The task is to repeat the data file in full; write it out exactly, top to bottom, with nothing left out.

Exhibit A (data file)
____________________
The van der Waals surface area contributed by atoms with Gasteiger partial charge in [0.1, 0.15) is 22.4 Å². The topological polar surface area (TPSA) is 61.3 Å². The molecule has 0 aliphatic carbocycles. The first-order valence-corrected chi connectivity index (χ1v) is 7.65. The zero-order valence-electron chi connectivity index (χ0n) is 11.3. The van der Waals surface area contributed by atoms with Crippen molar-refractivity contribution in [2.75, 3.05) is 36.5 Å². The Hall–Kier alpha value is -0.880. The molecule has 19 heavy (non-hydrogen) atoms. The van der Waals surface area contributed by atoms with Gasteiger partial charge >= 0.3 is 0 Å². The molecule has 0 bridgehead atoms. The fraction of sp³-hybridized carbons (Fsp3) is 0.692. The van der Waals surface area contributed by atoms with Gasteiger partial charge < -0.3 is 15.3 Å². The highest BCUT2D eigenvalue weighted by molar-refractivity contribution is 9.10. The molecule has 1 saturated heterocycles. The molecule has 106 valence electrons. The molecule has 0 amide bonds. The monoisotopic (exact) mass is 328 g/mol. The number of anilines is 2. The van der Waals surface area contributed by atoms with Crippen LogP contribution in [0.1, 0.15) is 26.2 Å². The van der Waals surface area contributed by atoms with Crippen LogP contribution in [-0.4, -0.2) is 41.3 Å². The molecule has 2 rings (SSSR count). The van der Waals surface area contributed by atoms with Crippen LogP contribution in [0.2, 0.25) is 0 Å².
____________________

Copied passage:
The van der Waals surface area contributed by atoms with Gasteiger partial charge in [0.1, 0.15) is 22.4 Å². The topological polar surface area (TPSA) is 61.3 Å². The molecule has 0 aliphatic carbocycles. The first-order valence-corrected chi connectivity index (χ1v) is 7.65. The zero-order valence-electron chi connectivity index (χ0n) is 11.3. The van der Waals surface area contributed by atoms with Crippen molar-refractivity contribution in [2.75, 3.05) is 36.5 Å². The Hall–Kier alpha value is -0.880. The molecule has 19 heavy (non-hydrogen) atoms. The van der Waals surface area contributed by atoms with Gasteiger partial charge >= 0.3 is 0 Å². The molecule has 0 bridgehead atoms. The fraction of sp³-hybridized carbons (Fsp3) is 0.692. The van der Waals surface area contributed by atoms with Gasteiger partial charge < -0.3 is 15.3 Å². The highest BCUT2D eigenvalue weighted by molar-refractivity contribution is 9.10. The molecule has 1 saturated heterocycles. The molecule has 106 valence electrons. The molecule has 0 amide bonds. The monoisotopic (exact) mass is 328 g/mol. The number of anilines is 2. The van der Waals surface area contributed by atoms with Crippen LogP contribution in [0.1, 0.15) is 26.2 Å². The van der Waals surface area contributed by atoms with Crippen LogP contribution in [-0.4, -0.2) is 41.3 Å². The molecule has 2 rings (SSSR count). The van der Waals surface area contributed by atoms with Crippen LogP contribution in [0.2, 0.25) is 0 Å².